Hedgehogs are solitary creatures, so each one needs its own cage with at least 4 square feet of floor space. Wire cages are popular, but be sure to choose one with a solid bottom to protect their feet. Place the cage in a warm, quiet area with a consistent temperature of 72-80°F (22-27°C) because these animals are sensitive to the cold.
Recycled paper or aspen shavings are good choices for a substrate. Avoid cedar, it is known to be a cause of respiratory issues. Your hedgehog also needs a hiding spot; a small animal igloo or a piece of PVC pipe works well.
Hedgehogs are insectivores, but a diet solely composed of insects is not balanced. Offer a high-quality, low-fat food as a staple, supplemented with mealworms, crickets, and a small amount of fruits and vegetables. Be careful not to overfeed, as obesity is a common issue in pet hedgehogs. Fresh water should always be available.
Hedgehogs need regular veterinary care. Find a vet with experience treating exotic pets. Schedule an initial check-up soon after you bring your hedgehog home, and then continue with annual wellness exams. Regular fecal checks can help detect parasites, which are common in hedgehogs.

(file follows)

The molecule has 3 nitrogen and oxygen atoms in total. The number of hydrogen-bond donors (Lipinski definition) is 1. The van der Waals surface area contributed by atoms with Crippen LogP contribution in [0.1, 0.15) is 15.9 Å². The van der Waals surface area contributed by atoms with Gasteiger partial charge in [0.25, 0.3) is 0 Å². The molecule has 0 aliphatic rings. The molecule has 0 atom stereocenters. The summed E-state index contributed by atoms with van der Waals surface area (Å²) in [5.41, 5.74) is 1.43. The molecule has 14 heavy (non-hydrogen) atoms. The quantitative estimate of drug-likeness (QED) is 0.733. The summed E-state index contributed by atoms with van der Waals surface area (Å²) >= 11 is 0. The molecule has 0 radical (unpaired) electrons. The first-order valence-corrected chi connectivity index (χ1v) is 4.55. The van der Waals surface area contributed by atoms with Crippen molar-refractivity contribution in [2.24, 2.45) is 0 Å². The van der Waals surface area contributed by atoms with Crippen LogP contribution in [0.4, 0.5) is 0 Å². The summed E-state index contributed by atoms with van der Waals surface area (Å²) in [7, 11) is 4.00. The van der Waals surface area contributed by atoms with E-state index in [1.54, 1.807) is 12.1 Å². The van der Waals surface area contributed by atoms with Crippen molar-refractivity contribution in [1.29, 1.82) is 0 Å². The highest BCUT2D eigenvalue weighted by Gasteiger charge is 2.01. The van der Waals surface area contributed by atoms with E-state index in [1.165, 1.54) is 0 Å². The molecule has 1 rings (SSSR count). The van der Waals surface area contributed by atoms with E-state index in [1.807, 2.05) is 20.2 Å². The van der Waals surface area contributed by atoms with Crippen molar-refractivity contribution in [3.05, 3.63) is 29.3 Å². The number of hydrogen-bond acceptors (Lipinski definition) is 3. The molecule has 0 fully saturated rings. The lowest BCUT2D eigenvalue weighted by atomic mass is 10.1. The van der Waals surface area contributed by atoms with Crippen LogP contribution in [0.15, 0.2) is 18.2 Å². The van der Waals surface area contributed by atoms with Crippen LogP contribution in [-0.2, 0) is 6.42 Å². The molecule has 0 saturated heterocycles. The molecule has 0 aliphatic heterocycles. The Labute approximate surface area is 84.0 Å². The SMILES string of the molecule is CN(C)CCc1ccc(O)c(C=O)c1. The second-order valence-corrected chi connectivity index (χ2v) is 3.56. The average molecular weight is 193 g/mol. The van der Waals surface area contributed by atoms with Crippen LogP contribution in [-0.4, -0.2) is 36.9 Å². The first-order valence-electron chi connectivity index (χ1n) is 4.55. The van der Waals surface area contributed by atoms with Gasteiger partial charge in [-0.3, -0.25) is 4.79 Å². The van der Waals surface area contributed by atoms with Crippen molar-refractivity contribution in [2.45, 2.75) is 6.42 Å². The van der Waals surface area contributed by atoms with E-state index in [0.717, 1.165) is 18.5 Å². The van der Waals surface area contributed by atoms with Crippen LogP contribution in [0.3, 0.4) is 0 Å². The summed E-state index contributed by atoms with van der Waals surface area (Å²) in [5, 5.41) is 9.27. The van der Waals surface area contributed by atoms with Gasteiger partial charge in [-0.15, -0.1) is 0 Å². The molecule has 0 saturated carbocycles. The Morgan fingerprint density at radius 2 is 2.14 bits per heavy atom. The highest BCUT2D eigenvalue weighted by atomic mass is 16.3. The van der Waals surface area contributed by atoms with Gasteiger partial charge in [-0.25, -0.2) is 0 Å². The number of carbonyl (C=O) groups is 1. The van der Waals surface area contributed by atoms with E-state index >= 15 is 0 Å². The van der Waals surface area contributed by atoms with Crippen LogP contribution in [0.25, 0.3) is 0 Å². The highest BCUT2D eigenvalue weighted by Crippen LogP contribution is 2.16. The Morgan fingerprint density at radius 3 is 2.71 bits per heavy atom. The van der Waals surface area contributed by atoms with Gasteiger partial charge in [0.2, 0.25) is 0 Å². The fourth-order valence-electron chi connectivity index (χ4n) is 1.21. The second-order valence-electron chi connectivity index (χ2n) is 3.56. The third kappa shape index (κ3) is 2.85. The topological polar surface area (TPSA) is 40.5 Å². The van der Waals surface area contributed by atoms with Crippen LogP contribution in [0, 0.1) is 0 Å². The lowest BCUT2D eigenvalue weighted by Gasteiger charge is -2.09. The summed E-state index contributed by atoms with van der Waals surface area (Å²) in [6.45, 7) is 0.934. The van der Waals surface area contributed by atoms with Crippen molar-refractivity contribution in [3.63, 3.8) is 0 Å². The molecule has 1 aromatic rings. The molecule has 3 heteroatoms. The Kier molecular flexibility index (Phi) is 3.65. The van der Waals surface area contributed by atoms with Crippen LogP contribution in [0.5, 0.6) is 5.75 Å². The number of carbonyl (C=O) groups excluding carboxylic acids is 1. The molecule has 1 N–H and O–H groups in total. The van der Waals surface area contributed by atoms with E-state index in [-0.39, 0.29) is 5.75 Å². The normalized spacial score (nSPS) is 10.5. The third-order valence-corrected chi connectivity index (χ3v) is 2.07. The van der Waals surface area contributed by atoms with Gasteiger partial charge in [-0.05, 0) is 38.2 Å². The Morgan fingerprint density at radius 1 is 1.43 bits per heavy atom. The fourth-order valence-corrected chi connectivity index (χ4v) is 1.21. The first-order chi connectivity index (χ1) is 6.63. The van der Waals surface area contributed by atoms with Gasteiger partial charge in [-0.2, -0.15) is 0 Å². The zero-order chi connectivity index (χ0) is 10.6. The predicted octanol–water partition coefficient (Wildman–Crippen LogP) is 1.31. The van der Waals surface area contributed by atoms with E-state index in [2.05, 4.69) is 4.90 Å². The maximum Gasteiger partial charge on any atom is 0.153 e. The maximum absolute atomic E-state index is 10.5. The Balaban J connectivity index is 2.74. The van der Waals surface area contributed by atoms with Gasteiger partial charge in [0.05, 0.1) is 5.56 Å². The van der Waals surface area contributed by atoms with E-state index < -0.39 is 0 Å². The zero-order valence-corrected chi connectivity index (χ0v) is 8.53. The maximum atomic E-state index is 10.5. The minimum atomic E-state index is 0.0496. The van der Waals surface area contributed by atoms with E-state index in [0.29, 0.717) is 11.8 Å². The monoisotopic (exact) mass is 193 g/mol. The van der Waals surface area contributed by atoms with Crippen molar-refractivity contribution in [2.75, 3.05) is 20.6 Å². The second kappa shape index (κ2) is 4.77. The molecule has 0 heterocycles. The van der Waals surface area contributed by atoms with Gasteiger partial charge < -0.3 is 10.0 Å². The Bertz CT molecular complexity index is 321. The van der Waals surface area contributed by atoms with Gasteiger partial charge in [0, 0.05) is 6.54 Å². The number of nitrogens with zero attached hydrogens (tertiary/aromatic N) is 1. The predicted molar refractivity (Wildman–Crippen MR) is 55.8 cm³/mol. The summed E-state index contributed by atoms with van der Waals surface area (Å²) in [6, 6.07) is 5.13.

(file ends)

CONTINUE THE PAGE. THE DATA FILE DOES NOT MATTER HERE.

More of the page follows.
Watch for signs of illness, such as lethargy, loss of appetite, weight loss, runny nose or eyes, or changes in stool. Hedgehogs are known for their propensity to develop certain illnesses, such as cancer and heart disease, and they may require specialized care as they age.
Socialization and Handling
Hedgehogs are nocturnal, so they are most active at night. When awake, they need plenty of exercise. Provide an exercise wheel with a solid surface (no wire bars) in their cage. You can also let your hedgehog out of the cage for supervised exploration and socialization time.
Hedgehogs can be skittish, rolling into a spiky ball when scared. Regular, gentle handling can help them become more comfortable with human interaction. Always wash your hands before and after handling to prevent the spread of bacteria.
Hedgehogs are generally clean animals. However, their quills can trap debris, so occasional baths are necessary. Fill a basin with an inch of warm (not hot) water, and gently clean your hedgehog using a soft toothbrush and a small amount of pet-friendly shampoo. Always avoid getting water into their eyes, ears, or nose.
Stimulate your hedgehog’s senses with enrichment activities. Add toys that they can push or climb, like small balls or ramps. Include foraging toys to mimic their natural insect-hunting behavior. Change up the cage layout occasionally to provide them new exploration opportunities. The sky is the limit as long as the enrichment is safe for them.
Hedgehogs are endearing and fascinating pets, but they require specific care to thrive. Researching before adoption and being committed to their needs can lead to a rewarding experience with these small, sweer, quilled creatures. Remember, the well-being of your pet always comes first.
Disclaimer: This guide provides general information, but it is not a substitute for veterinary advice. Always consult with a qualified vet for any health concerns about your pet.